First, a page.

Innovation Isn’t Dead, It’s Working

by Lisa Lepson and Will Schneider

Toward the end of 2012 the central organization in the Jewish environmental movement, Hazon, merged with the more than 100-year old Jewish project, Isabella Freedman. The linking of an organization that has been identified in the Slingshot guide as a “Standard Bearer of Jewish innovation” with a century old project set off a round of casual conversations predicting the possible end of the era of innovation and the beginning of the next phase – with communal leaders focusing on potential “integration” and “mash-up” of the innovation and established organizations. As the innovations of the past decade find new models to move forward, our collective attention has begun to shift with them. Funders, too, are concerned with funding models for “2nd stage” organizations. Is this to the detriment of new ideas? These concerns and issues that have arisen only prove the success of the investments in innovation to this point.

For the record, Slingshot and Joshua Venture Group applaud the Hazon/Isabella Freedman merger. Furthermore, Slingshot and JVG encourage organizations to always be on the lookout for ways to increase efficiency and impact. The theory is that from a market perspective, integration will eliminate redundancy, foster greater sustainability, and marshal resources. As the innovation community matures, our structure must mature as well.

Reading these articles on we grew concerned that the community focus would shift completely away from support of early-stage entrepreneurial initiatives.

The philanthropic community took risks by investing in Hazon a decade ago, and those investments are paying off today. That is to say, innovation works: the promise of a start-up Jewish environmental organization is now re-shaping the Jewish future. While we need to support success stories like Hazon, we must also ensure the best new ideas are brought to market. We cannot shift our community focus to integration or 2nd stage support, but rather 2nd stage support must be added to our community focus. Are there still worthwhile new ideas? Of course.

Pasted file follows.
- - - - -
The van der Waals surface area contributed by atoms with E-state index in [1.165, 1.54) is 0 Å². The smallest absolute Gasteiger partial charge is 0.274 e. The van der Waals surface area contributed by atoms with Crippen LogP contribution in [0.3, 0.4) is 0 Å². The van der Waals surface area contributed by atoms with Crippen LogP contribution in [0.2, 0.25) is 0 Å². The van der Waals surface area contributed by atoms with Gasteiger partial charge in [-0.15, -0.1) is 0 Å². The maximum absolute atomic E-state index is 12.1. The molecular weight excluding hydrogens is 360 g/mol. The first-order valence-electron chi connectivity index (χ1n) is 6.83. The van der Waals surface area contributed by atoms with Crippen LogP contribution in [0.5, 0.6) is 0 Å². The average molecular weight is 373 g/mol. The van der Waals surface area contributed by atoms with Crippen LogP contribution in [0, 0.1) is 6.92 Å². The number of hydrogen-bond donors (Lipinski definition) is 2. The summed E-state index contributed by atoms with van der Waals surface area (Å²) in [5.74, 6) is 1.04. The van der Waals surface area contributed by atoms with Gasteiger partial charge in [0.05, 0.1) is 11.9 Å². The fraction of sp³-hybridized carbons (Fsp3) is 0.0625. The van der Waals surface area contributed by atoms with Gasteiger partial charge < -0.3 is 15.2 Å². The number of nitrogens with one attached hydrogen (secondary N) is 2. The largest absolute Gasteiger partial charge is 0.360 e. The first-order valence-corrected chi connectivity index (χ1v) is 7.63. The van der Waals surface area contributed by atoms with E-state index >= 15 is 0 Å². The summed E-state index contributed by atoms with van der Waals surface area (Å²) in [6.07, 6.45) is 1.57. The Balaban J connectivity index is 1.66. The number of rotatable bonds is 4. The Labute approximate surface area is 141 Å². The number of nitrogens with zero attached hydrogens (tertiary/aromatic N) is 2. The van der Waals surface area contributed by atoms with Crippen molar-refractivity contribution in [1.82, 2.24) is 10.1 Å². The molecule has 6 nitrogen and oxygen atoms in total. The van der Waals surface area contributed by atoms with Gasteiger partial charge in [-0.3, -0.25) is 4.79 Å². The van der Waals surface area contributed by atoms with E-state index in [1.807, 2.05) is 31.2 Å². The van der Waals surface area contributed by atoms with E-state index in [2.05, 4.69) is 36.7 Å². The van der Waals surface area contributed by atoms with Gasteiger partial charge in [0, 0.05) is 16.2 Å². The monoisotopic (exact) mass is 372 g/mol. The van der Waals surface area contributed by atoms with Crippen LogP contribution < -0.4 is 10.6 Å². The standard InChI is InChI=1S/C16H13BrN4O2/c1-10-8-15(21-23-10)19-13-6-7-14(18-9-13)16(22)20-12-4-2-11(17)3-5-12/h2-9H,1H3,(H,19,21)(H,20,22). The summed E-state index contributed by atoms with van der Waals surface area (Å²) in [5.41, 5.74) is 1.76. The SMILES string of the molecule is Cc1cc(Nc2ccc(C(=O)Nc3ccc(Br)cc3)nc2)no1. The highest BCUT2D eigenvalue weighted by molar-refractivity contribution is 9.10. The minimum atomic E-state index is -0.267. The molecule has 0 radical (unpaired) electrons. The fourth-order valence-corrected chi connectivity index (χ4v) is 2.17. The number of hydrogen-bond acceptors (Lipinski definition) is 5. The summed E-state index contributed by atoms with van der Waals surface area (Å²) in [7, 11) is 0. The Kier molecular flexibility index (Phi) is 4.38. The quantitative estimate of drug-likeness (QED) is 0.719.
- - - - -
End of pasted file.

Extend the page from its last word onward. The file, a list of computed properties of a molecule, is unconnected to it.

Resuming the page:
Why should we, as a community, continue to be vigilant about encouraging innovation?

Innovation is relevancy – as long as there are Jews not being served by existing organizations, there is a need for fresh ideas, perspectives, and programs. Entrepreneurial ventures serve those who are not yet being served by the mainstream, and though we as a community have become more inclusive and are reaching more people, we still have many more obstacles to overcome.

Some ideas were meant to die, to live briefly, and to be incorporated in other ways. This is not failure; this is the process of entrepreneurship. As a community, we have a greater interest in the health of individual organizations, sometimes at the expense of (and certainly regardless of) the health of the system.

Judaism will continue to change and adapt, as it has throughout time – and when doing so, new ideas will surface, entrepreneurs will arrive, and with our community’s support, they will flourish.


If investments made in the early 2000’s are paying off today, what investments are we making today that will pay off in 2023? Can we have both a long-lens focus on 2023, and support innovation Standard Bearers through growth and transitions? We will need to, because as long as there are underserved needs in Jewish life, new projects and organizations will emerge to meet them. Our imperative is to increase the odds of success for the best of these projects, and if we support them properly we will enjoy a wave of mergers in 2023.

Lisa Lepson is the Executive Director of Joshua Venture Group. Will Schneider is the Executive Director of Slingshot.

cross-posted at Jewish Communal Fund (NY) Blog

Print Friendly
Pin It
Send to Kindle


  1. says

    I’m not sure that I would agree that “entrepreneurial ventures serve those who are not yet being served by the mainstream.” In fact, I think such a description serves to marginalize innovation. True innovation is disruptive, not cumulative. The iPhone didn’t serve those not yet being served by the mainstream. It disrupted the mainstream entirely. Blackberry, Nokia, Ericsson and Motorola got blown up, and have still not recovered from Apple’s innovation, even as others like Google, HTC, and Samsung embraced the innovation and rose to prominence in the industry.